U.S. House Votes to Grant Statehood to D.C., Setting Up Senate Fight
Keeping in mind that Washington, D.C. has a larger population than the states of Vermont and Wyoming, Axios reports that, for the second year in a row, the U.S. House today passed a bill to make D.C. the 51st state:
The House of Representatives voted 216-208 on Thursday to pass a bill that would grant statehood to Washington, D.C.
The big picture: It’s the second year in a row that the Democratic-controlled House has voted to recognize D.C. as the 51st state. The bill now heads to a divided Senate, where it faces little chance of reaching the 60 votes necessary to send to President Biden’s desk.
If the bill were to pass the Senate, and that sounds like an uphill climb, it would give the district two senators and a voting representative in the House.
Republicans are against granting statehood saying it’s a power grab by Democrats; Democrats are for it, calling it a civil rights issue for the residents of the District.
Last month there was a tense exchange in the House that gives insight into how each side feels (USA Today):
Democrats and D.C. Mayor Muriel Bowser argued that statehood for D.C., a city with a Black plurality, is a civil-rights issue. Supporters say statehood is necessary because the residents are disenfranchised with the lack of representation in Congress.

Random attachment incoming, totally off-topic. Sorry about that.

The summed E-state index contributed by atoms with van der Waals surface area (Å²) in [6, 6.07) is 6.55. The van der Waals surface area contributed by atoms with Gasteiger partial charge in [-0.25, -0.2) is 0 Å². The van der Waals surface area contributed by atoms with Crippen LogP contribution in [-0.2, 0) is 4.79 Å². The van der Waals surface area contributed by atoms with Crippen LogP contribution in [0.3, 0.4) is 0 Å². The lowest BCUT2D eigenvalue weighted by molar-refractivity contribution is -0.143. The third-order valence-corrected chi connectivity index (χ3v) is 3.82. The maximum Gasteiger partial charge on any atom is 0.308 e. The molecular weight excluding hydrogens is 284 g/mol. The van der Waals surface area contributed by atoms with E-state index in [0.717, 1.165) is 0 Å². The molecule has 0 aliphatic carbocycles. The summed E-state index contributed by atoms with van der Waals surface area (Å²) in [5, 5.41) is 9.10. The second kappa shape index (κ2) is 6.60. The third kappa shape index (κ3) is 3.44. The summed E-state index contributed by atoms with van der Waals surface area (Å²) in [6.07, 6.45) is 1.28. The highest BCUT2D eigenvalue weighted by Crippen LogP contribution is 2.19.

House Republicans … pressed witnesses on the constitutionality of making D.C. a state and accused Democrats of seeking statehood for political gain.
Rep. Virginia Foxx, R-N.C., asked Bowser which direction the political pendulum swung in the District, and if the new senators would subsequently hold Democratic beliefs.
“D.C. is a pawn being used by congressional Democrats to gain power,” Foxx said after Bowser said D.C. was “more than slightly Democratic.”
Since 2000, according to the Brookings Institute, the Democratic presidential nominee has captured over 89% of the vote in D.C.
Rep. Gerald Connolly, D-Va., thanked Foxx for “letting the cat out of the bag” with her questioning about why Republicans have opposed statehood. He said statehood is about race and representation.
Supporters of statehood pointed to the Jan. 6 attack on the Capitol as a reason why statehood is needed.
Governors have the authority to deploy the National Guard, but due to D.C.’s status as a federal district rather than a territory, Bowser was unable to do so for support on Jan. 6 because, despite being the top official, she is mayor. The power to call the National Guard in D.C. currently lies with the president, secretary of Defense and secretary of the Army.
Residents’ vehicles sport license plates with the motto, “Taxation Without Representation.”
So what’s next? Some say this battle could continue for years.